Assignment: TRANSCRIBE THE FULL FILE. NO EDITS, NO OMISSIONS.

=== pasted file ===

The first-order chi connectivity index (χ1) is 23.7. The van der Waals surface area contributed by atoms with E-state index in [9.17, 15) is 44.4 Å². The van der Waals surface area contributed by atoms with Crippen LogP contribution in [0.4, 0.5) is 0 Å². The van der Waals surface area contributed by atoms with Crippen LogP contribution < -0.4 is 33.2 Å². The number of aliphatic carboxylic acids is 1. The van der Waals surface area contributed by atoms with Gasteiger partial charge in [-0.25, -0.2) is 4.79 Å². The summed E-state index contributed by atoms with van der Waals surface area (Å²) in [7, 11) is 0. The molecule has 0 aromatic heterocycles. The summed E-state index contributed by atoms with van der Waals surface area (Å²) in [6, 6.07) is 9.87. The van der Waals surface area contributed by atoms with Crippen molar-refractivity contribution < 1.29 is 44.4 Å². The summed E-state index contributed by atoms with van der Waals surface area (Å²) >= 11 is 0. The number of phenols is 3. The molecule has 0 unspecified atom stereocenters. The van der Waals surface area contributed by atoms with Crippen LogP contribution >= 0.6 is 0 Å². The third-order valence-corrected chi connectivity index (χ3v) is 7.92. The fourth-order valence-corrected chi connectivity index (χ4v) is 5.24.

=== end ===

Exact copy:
The first-order chi connectivity index (χ1) is 23.7. The van der Waals surface area contributed by atoms with E-state index in [9.17, 15) is 44.4 Å². The van der Waals surface area contributed by atoms with Crippen LogP contribution in [0.4, 0.5) is 0 Å². The van der Waals surface area contributed by atoms with Crippen LogP contribution < -0.4 is 33.2 Å². The number of aliphatic carboxylic acids is 1. The van der Waals surface area contributed by atoms with Gasteiger partial charge in [-0.25, -0.2) is 4.79 Å². The summed E-state index contributed by atoms with van der Waals surface area (Å²) in [7, 11) is 0. The molecule has 0 aromatic heterocycles. The summed E-state index contributed by atoms with van der Waals surface area (Å²) in [6, 6.07) is 9.87. The van der Waals surface area contributed by atoms with Crippen molar-refractivity contribution < 1.29 is 44.4 Å². The summed E-state index contributed by atoms with van der Waals surface area (Å²) >= 11 is 0. The number of phenols is 3. The molecule has 0 unspecified atom stereocenters. The van der Waals surface area contributed by atoms with Crippen LogP contribution >= 0.6 is 0 Å². The third-order valence-corrected chi connectivity index (χ3v) is 7.92. The fourth-order valence-corrected chi connectivity index (χ4v) is 5.24.